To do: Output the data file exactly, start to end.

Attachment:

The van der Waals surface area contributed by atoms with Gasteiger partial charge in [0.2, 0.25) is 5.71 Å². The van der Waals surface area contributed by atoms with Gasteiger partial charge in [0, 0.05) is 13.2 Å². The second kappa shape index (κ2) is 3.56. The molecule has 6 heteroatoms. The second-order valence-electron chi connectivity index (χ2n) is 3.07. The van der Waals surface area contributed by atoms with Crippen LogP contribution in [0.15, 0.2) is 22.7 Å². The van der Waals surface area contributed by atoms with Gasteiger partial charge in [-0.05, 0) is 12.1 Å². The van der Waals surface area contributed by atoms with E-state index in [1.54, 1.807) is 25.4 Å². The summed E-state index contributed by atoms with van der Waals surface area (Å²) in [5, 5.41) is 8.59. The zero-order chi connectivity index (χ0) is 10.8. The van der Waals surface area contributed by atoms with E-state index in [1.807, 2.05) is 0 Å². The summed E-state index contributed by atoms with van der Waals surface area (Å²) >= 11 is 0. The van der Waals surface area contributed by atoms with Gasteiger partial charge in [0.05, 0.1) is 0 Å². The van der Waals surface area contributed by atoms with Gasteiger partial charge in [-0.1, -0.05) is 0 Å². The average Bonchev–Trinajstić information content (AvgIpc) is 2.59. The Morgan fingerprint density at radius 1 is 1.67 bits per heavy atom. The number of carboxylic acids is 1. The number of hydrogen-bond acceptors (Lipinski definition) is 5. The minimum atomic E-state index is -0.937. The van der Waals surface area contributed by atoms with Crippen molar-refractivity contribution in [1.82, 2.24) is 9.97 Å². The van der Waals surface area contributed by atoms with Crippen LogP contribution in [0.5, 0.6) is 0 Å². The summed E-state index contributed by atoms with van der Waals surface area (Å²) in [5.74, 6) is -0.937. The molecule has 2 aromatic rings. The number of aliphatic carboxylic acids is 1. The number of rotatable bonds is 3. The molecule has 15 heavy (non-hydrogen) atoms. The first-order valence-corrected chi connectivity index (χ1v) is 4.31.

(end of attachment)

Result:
The van der Waals surface area contributed by atoms with Gasteiger partial charge in [0.2, 0.25) is 5.71 Å². The van der Waals surface area contributed by atoms with Gasteiger partial charge in [0, 0.05) is 13.2 Å². The second kappa shape index (κ2) is 3.56. The molecule has 6 heteroatoms. The second-order valence-electron chi connectivity index (χ2n) is 3.07. The van der Waals surface area contributed by atoms with Crippen LogP contribution in [0.15, 0.2) is 22.7 Å². The van der Waals surface area contributed by atoms with Gasteiger partial charge in [-0.05, 0) is 12.1 Å². The van der Waals surface area contributed by atoms with E-state index in [1.54, 1.807) is 25.4 Å². The summed E-state index contributed by atoms with van der Waals surface area (Å²) in [5, 5.41) is 8.59. The zero-order chi connectivity index (χ0) is 10.8. The van der Waals surface area contributed by atoms with E-state index in [1.807, 2.05) is 0 Å². The summed E-state index contributed by atoms with van der Waals surface area (Å²) >= 11 is 0. The van der Waals surface area contributed by atoms with Gasteiger partial charge in [0.05, 0.1) is 0 Å². The van der Waals surface area contributed by atoms with Gasteiger partial charge in [-0.1, -0.05) is 0 Å². The average Bonchev–Trinajstić information content (AvgIpc) is 2.59. The Morgan fingerprint density at radius 1 is 1.67 bits per heavy atom. The number of carboxylic acids is 1. The number of hydrogen-bond acceptors (Lipinski definition) is 5. The minimum atomic E-state index is -0.937. The van der Waals surface area contributed by atoms with Crippen molar-refractivity contribution in [1.82, 2.24) is 9.97 Å². The van der Waals surface area contributed by atoms with Crippen LogP contribution in [0.5, 0.6) is 0 Å². The summed E-state index contributed by atoms with van der Waals surface area (Å²) in [5.74, 6) is -0.937. The molecule has 2 aromatic rings. The number of aliphatic carboxylic acids is 1. The number of rotatable bonds is 3. The molecule has 15 heavy (non-hydrogen) atoms. The first-order valence-corrected chi connectivity index (χ1v) is 4.31.